Australian farmers depend on soil. They rely on the quality of the soil they are using to produce quality crops and feed for livestock and to sustain our way of life. Healthy soil requires biological, chemical and physical properties working in combination to promote the health and quality of plants, animals and humans.
In Queensland, we have a large number of agricultural zones which produce wheat, sorghum, maize, barley, and a range of other crops. We depend on our soils, and it is important that they are managed sustainably so that the salts and mineral levels in them are kept to optimum levels. But salinity in soil is an issue that is not restricted to our agricultural areas; in fact, wetlands and urban environments can be affected by salinity and mineral imbalance.
At EZ Machinery, we are deeply concerned with the health and sustainability of our Australia soils, and we wanted to take the time to share some issues we should all be aware of when it comes to soil quality. Remember that all our EZ Machinery products are designed to improve the quality and performance of your soil while at the same time retaining essential function and form. See our EZ Soil Aerators and Soil Mixer Machines, and be sure to contact us with any questions you have about our range of products.
Australian soil is old… really old
During the last ice age (which took place around 20,000 years ago) many of the land masses in the world were covered by ice which then scraped away top layers of soil as the ice sheets moved over the continents, creating new and nutrient-rich soils. But in Australia, we did not have much of our continent covered by ice, which means that our soils have been sitting around being weathered for a long time.
We have been gradually losing nutrients, seeing them washed away into rivers and leeching into groundwaters, while our soil productivity and health have taken a hit due to some land management techniques.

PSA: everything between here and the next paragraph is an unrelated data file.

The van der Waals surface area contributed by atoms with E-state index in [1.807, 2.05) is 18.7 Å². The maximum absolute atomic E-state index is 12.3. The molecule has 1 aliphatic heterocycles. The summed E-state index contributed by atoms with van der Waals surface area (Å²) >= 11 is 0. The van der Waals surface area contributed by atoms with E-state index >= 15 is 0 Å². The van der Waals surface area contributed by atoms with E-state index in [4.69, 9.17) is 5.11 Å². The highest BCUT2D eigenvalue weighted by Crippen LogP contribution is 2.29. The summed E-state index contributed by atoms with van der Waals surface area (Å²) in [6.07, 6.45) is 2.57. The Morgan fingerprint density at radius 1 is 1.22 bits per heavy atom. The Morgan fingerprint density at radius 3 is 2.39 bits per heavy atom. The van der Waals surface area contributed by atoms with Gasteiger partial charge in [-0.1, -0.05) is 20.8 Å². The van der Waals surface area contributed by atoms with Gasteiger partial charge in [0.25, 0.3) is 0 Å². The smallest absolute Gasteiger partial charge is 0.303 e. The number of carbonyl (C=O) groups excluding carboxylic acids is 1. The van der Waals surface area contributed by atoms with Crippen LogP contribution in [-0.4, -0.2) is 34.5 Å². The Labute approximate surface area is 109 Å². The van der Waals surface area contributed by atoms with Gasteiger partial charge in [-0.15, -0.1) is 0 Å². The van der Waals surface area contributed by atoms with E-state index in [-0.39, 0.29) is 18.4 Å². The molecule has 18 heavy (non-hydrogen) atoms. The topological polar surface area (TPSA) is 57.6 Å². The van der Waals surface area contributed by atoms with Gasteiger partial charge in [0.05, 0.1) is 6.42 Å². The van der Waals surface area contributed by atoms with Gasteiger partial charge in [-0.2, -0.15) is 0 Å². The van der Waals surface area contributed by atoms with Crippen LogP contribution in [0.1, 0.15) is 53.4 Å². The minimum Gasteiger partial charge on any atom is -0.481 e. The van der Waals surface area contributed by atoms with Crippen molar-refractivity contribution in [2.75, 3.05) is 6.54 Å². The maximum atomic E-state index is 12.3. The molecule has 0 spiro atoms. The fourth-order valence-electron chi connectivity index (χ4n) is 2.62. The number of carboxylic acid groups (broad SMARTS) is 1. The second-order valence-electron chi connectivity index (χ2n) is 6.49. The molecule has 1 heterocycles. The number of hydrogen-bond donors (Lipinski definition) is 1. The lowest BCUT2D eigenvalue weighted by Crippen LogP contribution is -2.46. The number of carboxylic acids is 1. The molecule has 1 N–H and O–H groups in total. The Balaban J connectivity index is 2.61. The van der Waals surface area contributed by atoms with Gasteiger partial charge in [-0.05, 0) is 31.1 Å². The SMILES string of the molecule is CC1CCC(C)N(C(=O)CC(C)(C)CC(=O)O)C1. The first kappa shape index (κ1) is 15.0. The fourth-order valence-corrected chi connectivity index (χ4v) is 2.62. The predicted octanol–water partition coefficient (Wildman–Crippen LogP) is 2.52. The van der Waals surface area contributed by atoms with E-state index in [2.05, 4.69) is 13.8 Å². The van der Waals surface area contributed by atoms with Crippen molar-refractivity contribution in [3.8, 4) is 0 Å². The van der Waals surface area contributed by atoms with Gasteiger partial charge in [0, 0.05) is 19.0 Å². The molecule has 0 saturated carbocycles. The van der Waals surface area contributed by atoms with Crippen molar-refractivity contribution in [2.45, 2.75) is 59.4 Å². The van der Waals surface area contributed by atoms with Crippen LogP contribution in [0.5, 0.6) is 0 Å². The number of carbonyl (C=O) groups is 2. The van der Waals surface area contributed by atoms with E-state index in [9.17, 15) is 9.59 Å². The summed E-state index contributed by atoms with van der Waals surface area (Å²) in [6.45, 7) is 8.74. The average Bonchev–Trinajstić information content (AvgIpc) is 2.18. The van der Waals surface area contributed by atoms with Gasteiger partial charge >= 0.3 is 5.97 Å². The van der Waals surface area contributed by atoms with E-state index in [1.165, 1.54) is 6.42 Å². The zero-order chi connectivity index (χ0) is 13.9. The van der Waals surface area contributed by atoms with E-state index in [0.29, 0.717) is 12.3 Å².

But not all is lost – many modern farming techniques have been making a difference to the quality of Australian farming soils. EZ Machinery focuses on ensuring that all heavy machinery for farming is created with the dual purpose of effectiveness and sustainability.
So how do we best manage the quality of our soils in Australia?
Testing and measuring
For starters, the current knowledge of soil biology falls behind other areas of soil science, but we know that a deeper understanding of this area is vital to improve soil health overall. Despite this, there has been exciting research into soil molecular biology and the impact of the nitrogen cycle on soil biology. As farmers grapple with increasing droughts and ongoing soil issues, it is vital that we all take a hands-on approach to testing and learning as much about Australian soil quality as possible. Websites like Soil Quality are exceptional resources for learning about the various tests and calculations required in different states and regions.
- Nitrification manipulation has been and will be a key to improving the overall nitrogen levels and decreasing the environmental impacts of food production.
- A combination of solid soil research and an improvement in the overall land management techniques is needed.
Ultimately, testing and measuring soil is something that needs to be done as a concerted effort between farmers and governments.
Soil salinity and sodicity
Another key concern with soils in Australia is salinity and sodicity. Soil salinity occurs when salt builds up in the root zone of plants in dry periods, while sodicity occurs when there is too much sodium in the soil which then changes the structure of the soil. Sodic soils can see severe erosion and runoff taking place.
Salinity occurs naturally in much of Australia’s landscape, but land clearing, irrigation and even flooding can cause more water to be added to rivers and groundwater systems. This can, in turn, dissolve the salt present in the land and bring it closer to the surface. Problems arise when these salts enter the root zones of plants and affect the growth of these crops. Plants (and humans) don’t like salt water very much – mainly because salt molecules are hydrophilic, which means they attract water molecules and causes more work for the plants in absorbing the water they seek, in addition to a host of other issues.
Excess salt can threaten native species and cause problems like urban salinity, where it can damage infrastructure.
Sodicity is an unpleasant side effect of excess salinity where the soil becomes hard and impacted. But sodicity can be treated with the addition of things like gypsum or placing calcium in irrigation water – although subsoil sodicity may not be affected unless the soils are deep-ripped to aid penetration.
These are two key problems we will face as a society as we continue to require more resources for farming in Australia.
The bottom line?
Good soil health requires careful testing, measurement, and management throughout a lifetime.
EZ Machinery creates the tools you need to ensure your soils are healthy and productive for this generation and the next. Contact us to find out more about soil health and to get the right tools for the job. We can custom-make any machine you need for your farm or agricultural application. Call us on 1300 736 982 or get in touch online.